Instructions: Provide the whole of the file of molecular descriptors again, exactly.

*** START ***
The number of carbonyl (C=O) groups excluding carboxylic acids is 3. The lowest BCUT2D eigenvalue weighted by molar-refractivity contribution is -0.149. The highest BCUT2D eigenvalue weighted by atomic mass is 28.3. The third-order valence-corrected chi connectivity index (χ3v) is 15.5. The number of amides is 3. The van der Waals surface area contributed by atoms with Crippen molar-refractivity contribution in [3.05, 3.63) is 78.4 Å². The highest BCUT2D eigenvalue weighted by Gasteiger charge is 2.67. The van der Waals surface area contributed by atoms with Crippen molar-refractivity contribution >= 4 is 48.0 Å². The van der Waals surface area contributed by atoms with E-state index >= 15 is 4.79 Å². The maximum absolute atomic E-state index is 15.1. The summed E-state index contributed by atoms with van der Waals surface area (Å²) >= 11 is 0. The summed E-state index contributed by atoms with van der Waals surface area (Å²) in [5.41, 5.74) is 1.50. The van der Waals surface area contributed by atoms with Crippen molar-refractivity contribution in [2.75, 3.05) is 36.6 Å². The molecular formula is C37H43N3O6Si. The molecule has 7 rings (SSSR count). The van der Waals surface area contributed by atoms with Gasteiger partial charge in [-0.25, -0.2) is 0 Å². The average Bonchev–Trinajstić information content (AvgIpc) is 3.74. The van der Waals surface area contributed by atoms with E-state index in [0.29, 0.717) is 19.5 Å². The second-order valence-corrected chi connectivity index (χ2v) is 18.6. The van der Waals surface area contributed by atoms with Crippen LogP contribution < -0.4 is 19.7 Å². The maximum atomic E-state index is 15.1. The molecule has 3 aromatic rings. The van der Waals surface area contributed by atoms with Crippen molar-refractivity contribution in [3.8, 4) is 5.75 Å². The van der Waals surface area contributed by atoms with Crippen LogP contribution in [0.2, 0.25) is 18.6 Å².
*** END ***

The number of carbonyl (C=O) groups excluding carboxylic acids is 3. The lowest BCUT2D eigenvalue weighted by molar-refractivity contribution is -0.149. The highest BCUT2D eigenvalue weighted by atomic mass is 28.3. The third-order valence-corrected chi connectivity index (χ3v) is 15.5. The number of amides is 3. The van der Waals surface area contributed by atoms with Crippen molar-refractivity contribution in [3.05, 3.63) is 78.4 Å². The highest BCUT2D eigenvalue weighted by Gasteiger charge is 2.67. The van der Waals surface area contributed by atoms with Crippen molar-refractivity contribution >= 4 is 48.0 Å². The van der Waals surface area contributed by atoms with E-state index >= 15 is 4.79 Å². The maximum absolute atomic E-state index is 15.1. The summed E-state index contributed by atoms with van der Waals surface area (Å²) >= 11 is 0. The summed E-state index contributed by atoms with van der Waals surface area (Å²) in [5.41, 5.74) is 1.50. The van der Waals surface area contributed by atoms with Crippen molar-refractivity contribution in [2.75, 3.05) is 36.6 Å². The molecular formula is C37H43N3O6Si. The molecule has 7 rings (SSSR count). The van der Waals surface area contributed by atoms with Gasteiger partial charge in [-0.25, -0.2) is 0 Å². The average Bonchev–Trinajstić information content (AvgIpc) is 3.74. The van der Waals surface area contributed by atoms with E-state index in [0.29, 0.717) is 19.5 Å². The second-order valence-corrected chi connectivity index (χ2v) is 18.6. The van der Waals surface area contributed by atoms with Crippen LogP contribution < -0.4 is 19.7 Å². The maximum atomic E-state index is 15.1. The molecule has 3 aromatic rings. The van der Waals surface area contributed by atoms with Crippen molar-refractivity contribution in [3.8, 4) is 5.75 Å². The van der Waals surface area contributed by atoms with Crippen LogP contribution in [0.2, 0.25) is 18.6 Å².